12 September 2014

Jehan Perera and the agonies of ‘Pamperditis’

I believe that there are things in this world that warrant the registration of strong objection.  And I believe there are things which, although arguably irritating, are too trivial to tear one’s hair over. There is a difference, in other words, between legitimate complain and insufferable whine.  There is a time to refer that interesting adage about complaining that one didn’t have shoes until one sees a cripple and then there are times when the reference to the worse-case is not a legitimate response.

My thoughts today derive from not so much from a complaint but an insufferable whine in the form of an article by Jehan Perera in the Island (Tuesday, September 29, 2009) titled ‘Need to take risks to overcome North-South divide’. 

I should not be surprised, I know, since Jehan Perera has acquired for himself a considerable reputation as an incurable whiner (in addition to other and less dismissible character traits).  In this case he is whining about what he believes to be the unreasonable length of time taken to process travelers flying to Jaffna from the Ratmalana Airport.  He also whines about the facilities.  He is upset that even after the end of the war (an eventuality that the man fought tooth and nail to prevent by the way), the security procedures had not been relaxed.  

Here is a man who is getting paid to vilify the Government of Sri Lanka.  A man who talks of good governance, democracy and the like but lacks the basic integrity to call to question highly exaggerated numbers and wild claims about conflict and post-conflict scenarios.  Even if we were to believe that Jehan’s ‘Jaffna Trip’ was an innocent excursion, the snobbery of the man is utterly obnoxious. 

I am not saying that the conditions at the Ratmalana Airport are amazingly good.  I am sure there is much room for improvement in facility and service.  However for someone to be so upset over having to get up early in the morning and ‘waste’ a few hours while being processed is bordering on a bad case of pamperditis.  I know, for instance, people who spend seven to eight hours a day of their entire working lives on the road, going to and from work.  I know children who walk 3-5kms to school or to the nearest bus halt to go to school.  Perhaps it is Jehan’s per-hour worth that has caused him to feel a pinch in his tender behind, but I thought it was all a selfless for-the-love-of-the-people kind of exercise that he is engaging in.  Maybe I am wrong.

Now Jehan belongs to that surreptitious gang of English-speaking, English-piddling self-styled ‘elites’ in Colombo who are horrified by conditions in IDP camps (meaning they’ve never set eyes on the poor and the conditions of poverty that are pretty widely evident in many parts of the country).  I was thinking how Jehan would run IDP camps had he been given that monumentally challenging task.  I am willing to wager that the first thing he would do would be to set up office and living quarters for himself, fully furnished with the comforts he enjoys at home. I am sure he would not go for a kind of toilet that the displaced have no choice but to use. 

Come to think of it, Jehan is an IDP himself.  He is displaced in his own country, divorced from its realities and sensibilities, distanced from the concerns of the general population, ideologically located outside this island in terms of preferred Utopia, financially dependent on funds offered by organizations with dubious and patently anti-Sri Lanka agenda and totally at sea when it comes to political realities.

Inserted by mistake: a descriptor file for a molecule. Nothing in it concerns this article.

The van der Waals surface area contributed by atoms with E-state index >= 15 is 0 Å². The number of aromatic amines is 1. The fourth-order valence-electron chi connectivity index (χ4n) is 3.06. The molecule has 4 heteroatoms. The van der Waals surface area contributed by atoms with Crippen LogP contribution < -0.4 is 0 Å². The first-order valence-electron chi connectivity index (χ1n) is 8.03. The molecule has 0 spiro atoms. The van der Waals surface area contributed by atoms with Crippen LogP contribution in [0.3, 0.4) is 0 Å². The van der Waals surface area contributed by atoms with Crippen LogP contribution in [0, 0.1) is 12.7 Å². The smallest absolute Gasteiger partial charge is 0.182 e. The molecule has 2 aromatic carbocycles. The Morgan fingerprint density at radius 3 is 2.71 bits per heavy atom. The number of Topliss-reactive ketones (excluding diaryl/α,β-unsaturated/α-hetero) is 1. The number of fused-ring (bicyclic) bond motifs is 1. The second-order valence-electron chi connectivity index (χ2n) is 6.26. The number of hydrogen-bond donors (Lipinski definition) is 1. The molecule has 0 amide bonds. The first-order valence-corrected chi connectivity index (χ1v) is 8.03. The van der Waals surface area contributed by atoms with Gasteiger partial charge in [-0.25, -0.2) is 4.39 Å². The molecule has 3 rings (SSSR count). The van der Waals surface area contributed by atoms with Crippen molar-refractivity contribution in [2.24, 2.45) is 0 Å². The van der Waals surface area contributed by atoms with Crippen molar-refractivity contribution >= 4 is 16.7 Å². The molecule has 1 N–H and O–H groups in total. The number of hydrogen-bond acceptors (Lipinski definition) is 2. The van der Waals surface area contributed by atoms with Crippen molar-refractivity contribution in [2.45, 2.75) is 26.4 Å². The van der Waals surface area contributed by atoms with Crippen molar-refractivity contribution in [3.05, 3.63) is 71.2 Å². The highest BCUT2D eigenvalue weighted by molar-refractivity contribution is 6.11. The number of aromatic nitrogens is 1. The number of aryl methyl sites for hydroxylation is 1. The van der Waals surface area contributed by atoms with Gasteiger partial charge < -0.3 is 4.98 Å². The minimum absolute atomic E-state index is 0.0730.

Jehan says ‘democratic and open societies must take risks that some terrorist or demented person somewhere will explode a bomb’. What does he care?  He never really  ran those risks and in fact, in championing the flawed and highly dangerous Ranil-Prabha Ceasefire Agreement, actively sought to create conditions for such explosions and succeeded too.  Just imagine letting our guard down completely (I think it should be and is a gradual process) and having some demented person (Jehan would qualify, come to think of it) tossing a bomb into a bus filled with school children.  Only someone with a moronic sense of the political would not envisage the fallout of such an incident.  We simply cannot afford anything like that. For the likes of Jehan Perera, though, it would be a gift from heaven.

His final lines are telling. Referring to the vast crowds that flocked to the BMICH during the International Book Fair, Jehan says, ‘The large number of bookshops and book publishers showed that Sri Lanka has a literate and well read population whom the government can take into its confidence in taking the risks that need to be taken to re-link the north and south again.’

Has Jehan forgotten that his plan for conflict-resolution (negotiating with the LTTE) lost out?  Does he know why?  Does he even bother to entertain the idea that the reason for this is that the Government did have the confidence of the ‘literate and well read population’?  Does he not know that monumental risks were taken to re-link the north and south again, in real terms, and not the trivial and probably temporary imbalances and mismatches that are quite understandable given a war that took thirty years to come to an end? 

Or does he think that ‘well-read’ refers only to those who read the trash that he writes and passes off as serious political commentary?  Is he in fact begging that someone takes him into confidence? 

Spoilt.  Utterly spoilt.  A brat, in fact. A bad case of Pamperditis. That’s the Jehan Perera that emerges from this piece.  And I am being generous here. 

*First published in the 'Daily News,'  September 30, 2009.  One hopes Jehan has had a more comfy in subsequent journeys.  


msenevira@gmail.com.
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